The Institute of Medicine (IOM) views Health Information Technology (HIT) as an essential organizational prerequisite for the delivery of safe, reliable, and cost-effective health services. However, HIT presents the proverbial double-edged sword in generating solutions to improve system performance while facilitating the genesis of novel iatrogenic problems. Incongruent organizational processes give rise to technological iatrogenesis or the unintended consequences to system integrity and the resulting organizational outcomes potentiated by incongruent organizational–technological interfaces. HIT is a disruptive innovation for health services organizations but remains an overlooked organizational development (OD) concern.
Recognizing the technology–organizational misalignments that result from HIT adoption is important for leaders seeking to eliminate sources of system instability. The Health Information Technology Iatrogenesis Model (HITIM) provides leaders with a conceptual framework from which to consider HIT as an instrument for organizational development. Complexity and Diffusion of Innovation theories support the framework that suggests each HIT adoption functions as a technological change agent. As such, leaders need to provide operational oversight to managers undertaking system change via HIT implementation. Traditional risk management tools, such as Failure Mode Effect Analysis and Root Cause Analysis, provide proactive pre- and post-implementation appraisals to verify system stability and to enhance system reliability. Reconsidering the use of these tools within the context of a new framework offers leaders guidance when adopting HIT to achieve performance improvement and better outcomes.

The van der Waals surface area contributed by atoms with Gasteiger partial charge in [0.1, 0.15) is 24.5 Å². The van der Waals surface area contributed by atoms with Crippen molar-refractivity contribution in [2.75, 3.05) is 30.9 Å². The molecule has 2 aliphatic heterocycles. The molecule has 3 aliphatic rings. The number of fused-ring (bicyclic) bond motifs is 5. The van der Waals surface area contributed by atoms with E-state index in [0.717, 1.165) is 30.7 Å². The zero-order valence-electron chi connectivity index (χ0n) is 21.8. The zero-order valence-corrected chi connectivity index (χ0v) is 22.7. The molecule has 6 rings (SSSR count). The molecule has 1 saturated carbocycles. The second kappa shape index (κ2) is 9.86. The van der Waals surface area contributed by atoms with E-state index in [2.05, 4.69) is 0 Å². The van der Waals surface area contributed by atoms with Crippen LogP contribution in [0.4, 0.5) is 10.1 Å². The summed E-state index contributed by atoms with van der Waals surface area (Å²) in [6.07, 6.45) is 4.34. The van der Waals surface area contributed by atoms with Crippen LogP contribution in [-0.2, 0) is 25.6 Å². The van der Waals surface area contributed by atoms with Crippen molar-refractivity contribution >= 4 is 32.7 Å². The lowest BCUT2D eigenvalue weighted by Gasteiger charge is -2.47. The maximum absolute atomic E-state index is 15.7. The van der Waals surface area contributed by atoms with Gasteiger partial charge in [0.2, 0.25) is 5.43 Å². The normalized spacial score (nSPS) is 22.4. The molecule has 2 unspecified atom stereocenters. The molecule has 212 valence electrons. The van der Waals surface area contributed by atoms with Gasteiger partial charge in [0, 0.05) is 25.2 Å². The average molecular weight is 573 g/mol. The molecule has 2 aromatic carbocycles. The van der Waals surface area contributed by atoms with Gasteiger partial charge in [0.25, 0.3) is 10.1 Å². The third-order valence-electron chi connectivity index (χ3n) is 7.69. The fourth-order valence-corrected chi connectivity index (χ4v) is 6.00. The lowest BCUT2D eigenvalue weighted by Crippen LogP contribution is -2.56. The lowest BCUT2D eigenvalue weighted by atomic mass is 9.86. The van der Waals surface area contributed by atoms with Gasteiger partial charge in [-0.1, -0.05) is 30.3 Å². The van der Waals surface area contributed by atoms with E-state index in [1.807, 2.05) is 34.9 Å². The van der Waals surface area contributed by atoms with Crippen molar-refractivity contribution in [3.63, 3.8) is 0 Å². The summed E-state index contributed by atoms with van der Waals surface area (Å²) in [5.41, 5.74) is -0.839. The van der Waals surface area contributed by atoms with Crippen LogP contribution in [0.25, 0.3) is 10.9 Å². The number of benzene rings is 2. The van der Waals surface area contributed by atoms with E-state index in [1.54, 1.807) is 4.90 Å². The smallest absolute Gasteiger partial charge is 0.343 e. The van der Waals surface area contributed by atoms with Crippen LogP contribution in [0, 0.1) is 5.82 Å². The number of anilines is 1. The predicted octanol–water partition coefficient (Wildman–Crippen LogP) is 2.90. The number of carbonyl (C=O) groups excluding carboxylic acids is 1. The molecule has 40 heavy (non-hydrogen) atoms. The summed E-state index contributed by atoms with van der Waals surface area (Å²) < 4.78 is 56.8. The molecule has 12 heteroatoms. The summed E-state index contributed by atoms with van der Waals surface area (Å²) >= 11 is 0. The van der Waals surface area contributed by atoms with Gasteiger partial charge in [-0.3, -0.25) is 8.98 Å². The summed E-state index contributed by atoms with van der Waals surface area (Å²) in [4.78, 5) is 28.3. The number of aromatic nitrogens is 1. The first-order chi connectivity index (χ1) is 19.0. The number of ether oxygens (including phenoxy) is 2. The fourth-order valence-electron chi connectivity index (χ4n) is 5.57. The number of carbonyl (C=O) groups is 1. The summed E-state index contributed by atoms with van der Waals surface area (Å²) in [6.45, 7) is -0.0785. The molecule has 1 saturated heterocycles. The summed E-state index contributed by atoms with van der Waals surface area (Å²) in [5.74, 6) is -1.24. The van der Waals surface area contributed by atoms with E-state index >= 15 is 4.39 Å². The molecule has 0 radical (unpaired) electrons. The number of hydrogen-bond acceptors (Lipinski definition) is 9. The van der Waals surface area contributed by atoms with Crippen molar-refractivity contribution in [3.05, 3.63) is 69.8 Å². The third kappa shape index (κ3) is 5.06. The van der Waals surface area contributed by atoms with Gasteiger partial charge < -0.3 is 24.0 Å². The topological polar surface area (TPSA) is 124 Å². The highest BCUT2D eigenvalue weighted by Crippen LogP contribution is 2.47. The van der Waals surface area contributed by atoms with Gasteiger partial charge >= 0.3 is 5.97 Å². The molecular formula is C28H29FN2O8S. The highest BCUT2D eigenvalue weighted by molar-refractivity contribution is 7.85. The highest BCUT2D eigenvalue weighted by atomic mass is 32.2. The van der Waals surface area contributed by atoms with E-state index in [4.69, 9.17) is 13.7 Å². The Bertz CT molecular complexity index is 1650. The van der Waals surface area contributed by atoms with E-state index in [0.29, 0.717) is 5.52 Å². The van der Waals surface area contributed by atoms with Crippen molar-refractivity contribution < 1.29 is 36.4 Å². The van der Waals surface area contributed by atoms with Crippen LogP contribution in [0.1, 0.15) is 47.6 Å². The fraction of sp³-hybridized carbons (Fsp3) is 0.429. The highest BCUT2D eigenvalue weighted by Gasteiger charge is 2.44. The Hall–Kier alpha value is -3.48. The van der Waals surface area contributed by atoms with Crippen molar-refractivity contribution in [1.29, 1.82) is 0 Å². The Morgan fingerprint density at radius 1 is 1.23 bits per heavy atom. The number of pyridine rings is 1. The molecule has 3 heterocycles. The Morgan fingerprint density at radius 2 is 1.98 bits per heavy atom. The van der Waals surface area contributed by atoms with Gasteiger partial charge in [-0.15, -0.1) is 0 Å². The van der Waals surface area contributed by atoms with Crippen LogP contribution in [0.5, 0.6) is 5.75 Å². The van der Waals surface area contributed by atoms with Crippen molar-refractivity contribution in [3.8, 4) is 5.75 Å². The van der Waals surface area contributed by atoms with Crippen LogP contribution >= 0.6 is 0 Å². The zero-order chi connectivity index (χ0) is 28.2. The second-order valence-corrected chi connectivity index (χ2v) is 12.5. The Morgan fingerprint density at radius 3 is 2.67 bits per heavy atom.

Albert Palmieri, P., Peterson, L.T. and Bedoya Corazzo, L. (2011), "Technological Iatrogenesis: The Manifestation of Inadequate Organizational Planning and the Integration of Health Information Technology", Wolf, J.A., Hanson, H., Moir, M.J., Friedman, L. and Savage, G.T. (Ed.) Organization Development in Healthcare: Conversations on Research and Strategies (Advances in Health Care Management, Vol. 10), Emerald Group Publishing Limited, Bingley, pp. 287-312. https://doi.org/10.1108/S1474-8231(2011)0000010023
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